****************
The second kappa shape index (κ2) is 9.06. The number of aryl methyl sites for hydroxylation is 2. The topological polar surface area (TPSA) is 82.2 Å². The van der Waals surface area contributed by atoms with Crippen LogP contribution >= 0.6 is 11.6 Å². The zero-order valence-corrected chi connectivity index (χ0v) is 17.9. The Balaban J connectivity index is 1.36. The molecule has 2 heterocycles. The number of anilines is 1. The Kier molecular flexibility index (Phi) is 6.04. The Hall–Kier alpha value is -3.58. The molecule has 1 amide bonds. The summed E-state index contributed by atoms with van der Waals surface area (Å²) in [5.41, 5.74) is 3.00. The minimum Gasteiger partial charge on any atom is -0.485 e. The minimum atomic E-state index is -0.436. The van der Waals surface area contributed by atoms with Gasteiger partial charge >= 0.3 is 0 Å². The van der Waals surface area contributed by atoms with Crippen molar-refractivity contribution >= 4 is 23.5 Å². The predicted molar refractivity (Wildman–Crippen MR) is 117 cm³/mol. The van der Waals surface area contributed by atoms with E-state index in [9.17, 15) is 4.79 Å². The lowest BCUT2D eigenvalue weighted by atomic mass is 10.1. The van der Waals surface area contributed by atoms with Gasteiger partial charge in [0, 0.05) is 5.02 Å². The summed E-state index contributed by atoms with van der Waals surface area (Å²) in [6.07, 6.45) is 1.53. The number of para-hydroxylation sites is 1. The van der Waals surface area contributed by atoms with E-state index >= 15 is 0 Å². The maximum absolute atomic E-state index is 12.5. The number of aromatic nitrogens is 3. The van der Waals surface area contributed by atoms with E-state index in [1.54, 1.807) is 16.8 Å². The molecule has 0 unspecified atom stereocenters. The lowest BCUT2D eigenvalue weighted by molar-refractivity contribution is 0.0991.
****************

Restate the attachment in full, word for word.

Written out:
The second kappa shape index (κ2) is 9.06. The number of aryl methyl sites for hydroxylation is 2. The topological polar surface area (TPSA) is 82.2 Å². The van der Waals surface area contributed by atoms with Crippen LogP contribution >= 0.6 is 11.6 Å². The zero-order valence-corrected chi connectivity index (χ0v) is 17.9. The Balaban J connectivity index is 1.36. The molecule has 2 heterocycles. The number of anilines is 1. The Kier molecular flexibility index (Phi) is 6.04. The Hall–Kier alpha value is -3.58. The molecule has 1 amide bonds. The summed E-state index contributed by atoms with van der Waals surface area (Å²) in [5.41, 5.74) is 3.00. The minimum Gasteiger partial charge on any atom is -0.485 e. The minimum atomic E-state index is -0.436. The van der Waals surface area contributed by atoms with Gasteiger partial charge >= 0.3 is 0 Å². The van der Waals surface area contributed by atoms with Crippen molar-refractivity contribution >= 4 is 23.5 Å². The predicted molar refractivity (Wildman–Crippen MR) is 117 cm³/mol. The van der Waals surface area contributed by atoms with E-state index in [9.17, 15) is 4.79 Å². The lowest BCUT2D eigenvalue weighted by atomic mass is 10.1. The van der Waals surface area contributed by atoms with Gasteiger partial charge in [0, 0.05) is 5.02 Å². The summed E-state index contributed by atoms with van der Waals surface area (Å²) in [6.07, 6.45) is 1.53. The number of para-hydroxylation sites is 1. The van der Waals surface area contributed by atoms with E-state index >= 15 is 0 Å². The maximum absolute atomic E-state index is 12.5. The number of aromatic nitrogens is 3. The van der Waals surface area contributed by atoms with E-state index in [1.54, 1.807) is 16.8 Å². The molecule has 0 unspecified atom stereocenters. The lowest BCUT2D eigenvalue weighted by molar-refractivity contribution is 0.0991.